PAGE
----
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"Durant la nuit, je me repose."

Translation:During the night, I rest.

January 29, 2013

37 Comments


https://www.duolingo.com/profile/eleazar.araujo

Is it incorrect to say "Je repose" instead of "Je me repose"?


https://www.duolingo.com/profile/Remy
  • 1508

Yes it is incorrect.

  • "Je repose." translates to "I put back."
  • "Je me repose." (reflexive verb) translates to "I rest."

https://www.duolingo.com/profile/adam2347

Oui d'accord je comprend le definition de la "reflexive verb" maitnent merci pour votre explication!


https://www.duolingo.com/profile/Biancalingo894

Question: Why do we need reflexive verbs here?


https://www.duolingo.com/profile/CuriousPossum36

Would "At night" be acceptable here instead of "During the night"? I ask because the latter doesn't sound very natural to me as a way to describe a habitual action. If not, how do you say "At night/at nighttime" in French? Would it be "La nuit, je me repose"? Thanks :)


https://www.duolingo.com/profile/Remy
  • 1508

You are right: "At night" is acceptable and means "La unit".


https://www.duolingo.com/profile/radmilakrstajic

Why not "i rest myself"? Is it wrong in english to say that?


https://www.duolingo.com/profile/LindyKMH

No need to add 'myself' in English 'I rest' is sufficient, this concept of reflexive verbs only exists in the French translation.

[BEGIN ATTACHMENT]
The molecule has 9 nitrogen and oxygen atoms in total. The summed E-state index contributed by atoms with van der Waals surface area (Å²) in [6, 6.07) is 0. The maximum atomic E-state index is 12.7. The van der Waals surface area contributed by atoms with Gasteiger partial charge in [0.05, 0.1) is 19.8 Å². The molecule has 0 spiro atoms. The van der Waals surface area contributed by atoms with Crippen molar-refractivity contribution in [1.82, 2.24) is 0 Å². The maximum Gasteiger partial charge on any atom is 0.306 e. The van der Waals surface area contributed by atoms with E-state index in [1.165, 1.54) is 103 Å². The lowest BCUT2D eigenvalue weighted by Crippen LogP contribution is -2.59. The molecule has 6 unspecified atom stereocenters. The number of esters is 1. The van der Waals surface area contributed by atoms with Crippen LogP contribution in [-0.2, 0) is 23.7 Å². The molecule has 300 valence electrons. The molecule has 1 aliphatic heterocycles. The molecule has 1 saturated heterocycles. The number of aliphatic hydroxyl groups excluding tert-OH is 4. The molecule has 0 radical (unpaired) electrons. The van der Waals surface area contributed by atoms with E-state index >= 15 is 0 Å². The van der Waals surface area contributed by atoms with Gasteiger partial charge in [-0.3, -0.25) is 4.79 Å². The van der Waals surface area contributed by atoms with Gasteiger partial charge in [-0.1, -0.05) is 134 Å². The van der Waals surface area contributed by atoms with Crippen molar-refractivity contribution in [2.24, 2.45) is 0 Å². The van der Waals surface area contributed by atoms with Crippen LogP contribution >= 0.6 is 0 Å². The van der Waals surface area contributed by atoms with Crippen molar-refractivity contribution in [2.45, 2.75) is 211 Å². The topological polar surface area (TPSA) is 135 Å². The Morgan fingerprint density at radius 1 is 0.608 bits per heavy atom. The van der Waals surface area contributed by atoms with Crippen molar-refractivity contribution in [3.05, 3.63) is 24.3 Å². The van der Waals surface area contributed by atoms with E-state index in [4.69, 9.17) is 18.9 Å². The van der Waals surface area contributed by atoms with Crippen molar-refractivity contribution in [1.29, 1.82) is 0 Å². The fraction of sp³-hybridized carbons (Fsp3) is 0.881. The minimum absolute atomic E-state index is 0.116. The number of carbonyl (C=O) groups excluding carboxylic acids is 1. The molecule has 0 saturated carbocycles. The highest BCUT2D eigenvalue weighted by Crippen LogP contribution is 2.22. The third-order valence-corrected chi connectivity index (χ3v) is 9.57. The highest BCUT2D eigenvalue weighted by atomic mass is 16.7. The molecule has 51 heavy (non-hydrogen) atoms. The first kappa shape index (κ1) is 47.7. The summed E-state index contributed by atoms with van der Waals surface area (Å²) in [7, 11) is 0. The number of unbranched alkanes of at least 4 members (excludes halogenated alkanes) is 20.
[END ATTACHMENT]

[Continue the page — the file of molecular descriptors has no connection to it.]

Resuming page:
https://www.duolingo.com/profile/Notters_BHAFC

It's not wrong though, is it?


https://www.duolingo.com/profile/n6zs
  • 2217

There are very few reflexive verbs in French which end up actually using a reference to "self" in English. Use natural (idiomatic) English, i.e., "I rest".


https://www.duolingo.com/profile/richardherlihy

I think it should be accepted. This kind of translation, even if slightly archaic in english (though i hear people say it where i live), helps me remember which french verbs are reflexive.


https://www.duolingo.com/profile/nurblieh

I'm surprised that "relax" is sufficiently different from "rest" as to be incorrect.


https://www.duolingo.com/profile/lemmingofdestiny

Can you imagine that you could wake up the morning before a big exam and feel well rested, but certainly not relaxed, but rather energetic, even agitated? The French for 'to relax' is 'se détendre'.


https://www.duolingo.com/profile/charlotteray97

''Se relaxer'' existe aussi.


https://www.duolingo.com/profile/NinaUkr

So reposer is also a pronominal verb like promener ?


https://www.duolingo.com/profile/Remy
  • 1508

In this case, it is.

  • "Je me repose" = "I rest".

But, "reposer" can also be transitive, and mean:

  • "to ask again": "Je repose la question" = "I ask the question again".

and

  • "to put back down": "Je repose le verre sur la table" = "I put the glass back down on the table".

https://www.duolingo.com/profile/sabrah786

What is promoninal? I don't understand the English. I am learning a lot of English in this French course!


https://www.duolingo.com/profile/Remy
  • 1508

A "pronominal" verb is a verb that is preceded by a personal reflexive pronoun, ex: "se" in "se reposer".

When you conjugate the verb, the pronoun has to agree with the person, ex:

  • Je me repose